June 13, 2010 – A scramble by Democrats on Capitol Hill to prevent a particular vote on a particular bill highlights for us two of the most pernicious threats to our liberties. Here’s the story.
In 2009 the Obama administration’s Environmental Protection Agency classified carbon dioxide gas—what you exhale from your lungs and what all plants breathe in—as a dangerous pollutant that the federal government can regulate. This means the EPA can regulate automobiles, manufacturing facilities, and pretty much every activity necessary for the support of human life.
But under the Congressional Review Act, passed as part of the Republicans’ Contract for America in the 1990s, a simple majority vote of both houses of Congress can overturn an executive branch regulation. And Alaska Republican Sen. Lisa Murkowski has introduced just such a bill, which could garner support from Democratic Sen. Jay Rockefeller from coal-producing West Virginia and a few others of his party who worry about voter backlash against President Obama.
Obama would certainly veto such a bill, and Republicans as yet do not have enough votes to pass it. Still, Democratic leaders are trying to prevent a vote from being taken because even a losing vote could be an embarrassment to Obama. But the real embarrassment is the anti-carbon regulation itself. Consider the two pernicious ideas that, combined with human irrationality, are behind this regulation.
To begin with, for decades environmental cultists have been indoctrinating Americans to see the environment—that is, everything that isn’t us or isn’t made by us—as somehow of value not to us but, rather, above, beyond, and independent of us. Trees aren’t of value because their owners can enjoy walking through a forest of them or cut them down to make their houses. Those trees are sacred! They deserve respect. They have "rights." We should feel guilty about harming them.
Those dedicated to a human-centered philosophy must prepare the ground for the re-establishment of individual liberty.
A generation has been raised on this anti-human dogma. Few dare to object or to explore its implications. Many are as scared to raise questions about environmentalism today as a skeptic would have been to raise questions about religious dogma in Dark Age Europe—or would be in many Islamic countries today. Sacrilege is a terrible charge for many.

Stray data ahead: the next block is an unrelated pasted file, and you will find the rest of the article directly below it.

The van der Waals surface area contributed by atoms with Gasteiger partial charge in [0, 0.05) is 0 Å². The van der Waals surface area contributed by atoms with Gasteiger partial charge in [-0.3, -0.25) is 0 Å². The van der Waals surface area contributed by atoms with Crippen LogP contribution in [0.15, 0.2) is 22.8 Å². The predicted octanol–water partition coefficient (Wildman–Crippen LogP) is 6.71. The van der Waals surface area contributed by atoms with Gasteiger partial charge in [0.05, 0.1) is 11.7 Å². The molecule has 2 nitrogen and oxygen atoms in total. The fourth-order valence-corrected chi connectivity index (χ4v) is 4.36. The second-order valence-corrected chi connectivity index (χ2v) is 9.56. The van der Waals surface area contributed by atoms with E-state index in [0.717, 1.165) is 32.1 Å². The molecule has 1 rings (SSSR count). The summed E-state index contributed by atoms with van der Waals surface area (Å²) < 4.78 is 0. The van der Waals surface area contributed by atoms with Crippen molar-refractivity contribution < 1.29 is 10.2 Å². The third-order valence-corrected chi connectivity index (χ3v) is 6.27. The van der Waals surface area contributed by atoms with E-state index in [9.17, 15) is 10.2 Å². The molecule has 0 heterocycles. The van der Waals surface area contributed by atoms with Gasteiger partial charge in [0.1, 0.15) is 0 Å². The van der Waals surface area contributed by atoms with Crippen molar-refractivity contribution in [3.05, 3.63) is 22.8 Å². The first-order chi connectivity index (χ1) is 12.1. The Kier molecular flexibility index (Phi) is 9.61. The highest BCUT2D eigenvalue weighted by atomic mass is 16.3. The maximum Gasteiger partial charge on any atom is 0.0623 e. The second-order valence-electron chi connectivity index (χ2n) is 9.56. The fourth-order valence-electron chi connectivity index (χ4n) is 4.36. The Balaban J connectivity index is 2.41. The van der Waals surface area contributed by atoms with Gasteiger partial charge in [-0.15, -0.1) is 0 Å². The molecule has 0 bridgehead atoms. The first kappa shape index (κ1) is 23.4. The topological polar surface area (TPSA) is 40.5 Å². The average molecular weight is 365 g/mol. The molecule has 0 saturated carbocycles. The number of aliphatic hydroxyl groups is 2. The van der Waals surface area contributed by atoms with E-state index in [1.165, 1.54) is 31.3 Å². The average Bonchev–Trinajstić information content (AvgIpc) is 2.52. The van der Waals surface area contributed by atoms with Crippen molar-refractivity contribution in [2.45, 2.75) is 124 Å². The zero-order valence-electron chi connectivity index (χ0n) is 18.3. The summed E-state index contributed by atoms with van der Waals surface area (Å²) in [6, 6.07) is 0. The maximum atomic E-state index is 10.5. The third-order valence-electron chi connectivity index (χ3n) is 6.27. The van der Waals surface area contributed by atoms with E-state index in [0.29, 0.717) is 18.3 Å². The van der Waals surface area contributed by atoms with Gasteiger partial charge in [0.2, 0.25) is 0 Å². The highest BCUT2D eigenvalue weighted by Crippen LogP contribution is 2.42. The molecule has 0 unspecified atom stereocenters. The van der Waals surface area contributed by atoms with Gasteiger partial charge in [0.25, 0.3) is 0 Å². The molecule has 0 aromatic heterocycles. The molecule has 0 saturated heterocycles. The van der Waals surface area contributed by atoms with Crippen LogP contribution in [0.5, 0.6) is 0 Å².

Al Gore, the Savonarola of this cult, has declared carbon to be satanic. It must be sequestered! It must be exorcized! And those indoctrinated in the cult will let themselves be driven to frenzy, to abrogate their minds, to follow the dictates of their deity.
Enter the other idea found in a small group of elites who believe that most adults are simply incapable of running their own lives and, in any case, don’t deserve to. These elite politicians see people as their playthings to be remolded, along with the world in which they live, in light of elite dogmas, including the environmental ones.
The eco-cult has given them the perfect excuse to claim unrestricted authority over every aspect of our lives. If they control everything that has to do with carbon, they control everything that has to do with life. And any individuals who might otherwise speak up in defense of their own right to life will be self-silenced for fear of being accused of heresy about the environment by the cult.
In Congress the move to take the power to control carbon emissions from the EPA will likely fail. But the debate could indeed be damaging to the cult and its political proponents. It could expose the hell-on-earth that such regulation will bring. It could expose the malevolent, anti-individual, and anti-human premises on which the regulation is based. And that could put Obama and the Democrats in a very awkward political position.
But that’s just why those who oppose the EPA regulation should force the debate, even though they’ll likely lose this time around. They need to educate the public and the upcoming generations about what is behind such controls. Just as Enlightenment thinkers in the past prepared the ground for individual liberty, so those dedicated to a human-centered philosophy must prepare the ground for the reestablishment of individual liberty in the future.
Edward Hudgins is research director at the Heartland Institute and former director of advocacy and senior scholar at The Atlas Society.